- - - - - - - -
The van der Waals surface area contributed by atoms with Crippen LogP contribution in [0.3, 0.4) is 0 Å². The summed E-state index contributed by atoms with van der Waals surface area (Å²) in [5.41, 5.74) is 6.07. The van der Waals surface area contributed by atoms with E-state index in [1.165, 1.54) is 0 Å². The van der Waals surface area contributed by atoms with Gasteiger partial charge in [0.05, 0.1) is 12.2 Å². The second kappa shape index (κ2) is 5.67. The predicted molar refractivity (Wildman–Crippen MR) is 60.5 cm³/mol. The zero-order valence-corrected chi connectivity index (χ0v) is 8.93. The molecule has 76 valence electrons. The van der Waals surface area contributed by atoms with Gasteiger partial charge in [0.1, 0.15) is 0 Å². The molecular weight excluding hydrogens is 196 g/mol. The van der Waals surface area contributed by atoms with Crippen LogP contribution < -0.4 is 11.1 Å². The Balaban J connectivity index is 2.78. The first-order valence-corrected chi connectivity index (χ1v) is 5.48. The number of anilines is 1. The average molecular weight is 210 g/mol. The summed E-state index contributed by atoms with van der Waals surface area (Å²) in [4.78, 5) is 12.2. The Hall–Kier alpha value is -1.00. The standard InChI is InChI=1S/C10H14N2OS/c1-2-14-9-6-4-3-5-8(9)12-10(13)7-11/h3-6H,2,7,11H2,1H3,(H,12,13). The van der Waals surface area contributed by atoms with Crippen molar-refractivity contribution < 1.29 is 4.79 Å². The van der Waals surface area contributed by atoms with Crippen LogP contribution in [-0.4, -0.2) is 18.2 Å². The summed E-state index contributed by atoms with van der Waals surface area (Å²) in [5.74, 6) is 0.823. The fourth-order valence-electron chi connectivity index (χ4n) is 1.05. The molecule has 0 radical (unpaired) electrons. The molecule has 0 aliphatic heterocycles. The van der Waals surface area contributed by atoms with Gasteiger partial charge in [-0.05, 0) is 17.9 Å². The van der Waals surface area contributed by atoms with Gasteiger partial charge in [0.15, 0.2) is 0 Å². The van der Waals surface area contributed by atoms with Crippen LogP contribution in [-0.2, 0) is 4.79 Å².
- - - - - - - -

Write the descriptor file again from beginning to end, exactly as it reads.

The van der Waals surface area contributed by atoms with Crippen LogP contribution in [0.3, 0.4) is 0 Å². The summed E-state index contributed by atoms with van der Waals surface area (Å²) in [5.41, 5.74) is 6.07. The van der Waals surface area contributed by atoms with E-state index in [1.165, 1.54) is 0 Å². The van der Waals surface area contributed by atoms with Gasteiger partial charge in [0.05, 0.1) is 12.2 Å². The second kappa shape index (κ2) is 5.67. The predicted molar refractivity (Wildman–Crippen MR) is 60.5 cm³/mol. The zero-order valence-corrected chi connectivity index (χ0v) is 8.93. The molecule has 76 valence electrons. The van der Waals surface area contributed by atoms with Gasteiger partial charge in [0.1, 0.15) is 0 Å². The molecular weight excluding hydrogens is 196 g/mol. The van der Waals surface area contributed by atoms with Crippen LogP contribution < -0.4 is 11.1 Å². The Balaban J connectivity index is 2.78. The first-order valence-corrected chi connectivity index (χ1v) is 5.48. The number of anilines is 1. The average molecular weight is 210 g/mol. The summed E-state index contributed by atoms with van der Waals surface area (Å²) in [4.78, 5) is 12.2. The Hall–Kier alpha value is -1.00. The standard InChI is InChI=1S/C10H14N2OS/c1-2-14-9-6-4-3-5-8(9)12-10(13)7-11/h3-6H,2,7,11H2,1H3,(H,12,13). The van der Waals surface area contributed by atoms with Crippen molar-refractivity contribution < 1.29 is 4.79 Å². The van der Waals surface area contributed by atoms with Crippen LogP contribution in [-0.4, -0.2) is 18.2 Å². The summed E-state index contributed by atoms with van der Waals surface area (Å²) in [5.74, 6) is 0.823. The fourth-order valence-electron chi connectivity index (χ4n) is 1.05. The molecule has 0 radical (unpaired) electrons. The molecule has 0 aliphatic heterocycles. The van der Waals surface area contributed by atoms with Gasteiger partial charge in [-0.05, 0) is 17.9 Å². The van der Waals surface area contributed by atoms with Gasteiger partial charge in [0.15, 0.2) is 0 Å². The van der Waals surface area contributed by atoms with Crippen LogP contribution in [-0.2, 0) is 4.79 Å².